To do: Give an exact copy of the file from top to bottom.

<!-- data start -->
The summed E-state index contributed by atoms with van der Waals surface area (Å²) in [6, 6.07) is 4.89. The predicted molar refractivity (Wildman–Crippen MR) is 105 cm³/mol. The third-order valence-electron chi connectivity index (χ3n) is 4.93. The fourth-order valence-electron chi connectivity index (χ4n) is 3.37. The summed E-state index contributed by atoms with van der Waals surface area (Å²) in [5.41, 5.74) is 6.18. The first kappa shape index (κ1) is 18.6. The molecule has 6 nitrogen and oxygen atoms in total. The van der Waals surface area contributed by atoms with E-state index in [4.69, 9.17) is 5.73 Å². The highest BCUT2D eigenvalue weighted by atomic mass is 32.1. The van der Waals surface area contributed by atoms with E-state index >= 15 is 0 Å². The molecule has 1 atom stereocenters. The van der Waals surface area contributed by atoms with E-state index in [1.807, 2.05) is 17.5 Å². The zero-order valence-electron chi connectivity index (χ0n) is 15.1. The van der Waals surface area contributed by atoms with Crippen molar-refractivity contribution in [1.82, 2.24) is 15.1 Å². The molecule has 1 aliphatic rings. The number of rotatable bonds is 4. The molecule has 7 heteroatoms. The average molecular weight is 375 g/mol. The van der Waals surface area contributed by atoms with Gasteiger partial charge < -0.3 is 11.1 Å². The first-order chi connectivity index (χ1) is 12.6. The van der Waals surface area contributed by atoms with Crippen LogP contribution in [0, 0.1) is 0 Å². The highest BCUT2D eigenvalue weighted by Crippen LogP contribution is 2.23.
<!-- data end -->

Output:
The summed E-state index contributed by atoms with van der Waals surface area (Å²) in [6, 6.07) is 4.89. The predicted molar refractivity (Wildman–Crippen MR) is 105 cm³/mol. The third-order valence-electron chi connectivity index (χ3n) is 4.93. The fourth-order valence-electron chi connectivity index (χ4n) is 3.37. The summed E-state index contributed by atoms with van der Waals surface area (Å²) in [5.41, 5.74) is 6.18. The first kappa shape index (κ1) is 18.6. The molecule has 6 nitrogen and oxygen atoms in total. The van der Waals surface area contributed by atoms with E-state index in [4.69, 9.17) is 5.73 Å². The highest BCUT2D eigenvalue weighted by atomic mass is 32.1. The van der Waals surface area contributed by atoms with E-state index >= 15 is 0 Å². The molecule has 1 atom stereocenters. The van der Waals surface area contributed by atoms with E-state index in [1.807, 2.05) is 17.5 Å². The zero-order valence-electron chi connectivity index (χ0n) is 15.1. The van der Waals surface area contributed by atoms with Crippen molar-refractivity contribution in [1.82, 2.24) is 15.1 Å². The molecule has 1 aliphatic rings. The number of rotatable bonds is 4. The molecule has 7 heteroatoms. The average molecular weight is 375 g/mol. The van der Waals surface area contributed by atoms with Gasteiger partial charge < -0.3 is 11.1 Å². The first-order chi connectivity index (χ1) is 12.6. The van der Waals surface area contributed by atoms with Crippen LogP contribution in [0, 0.1) is 0 Å². The highest BCUT2D eigenvalue weighted by Crippen LogP contribution is 2.23.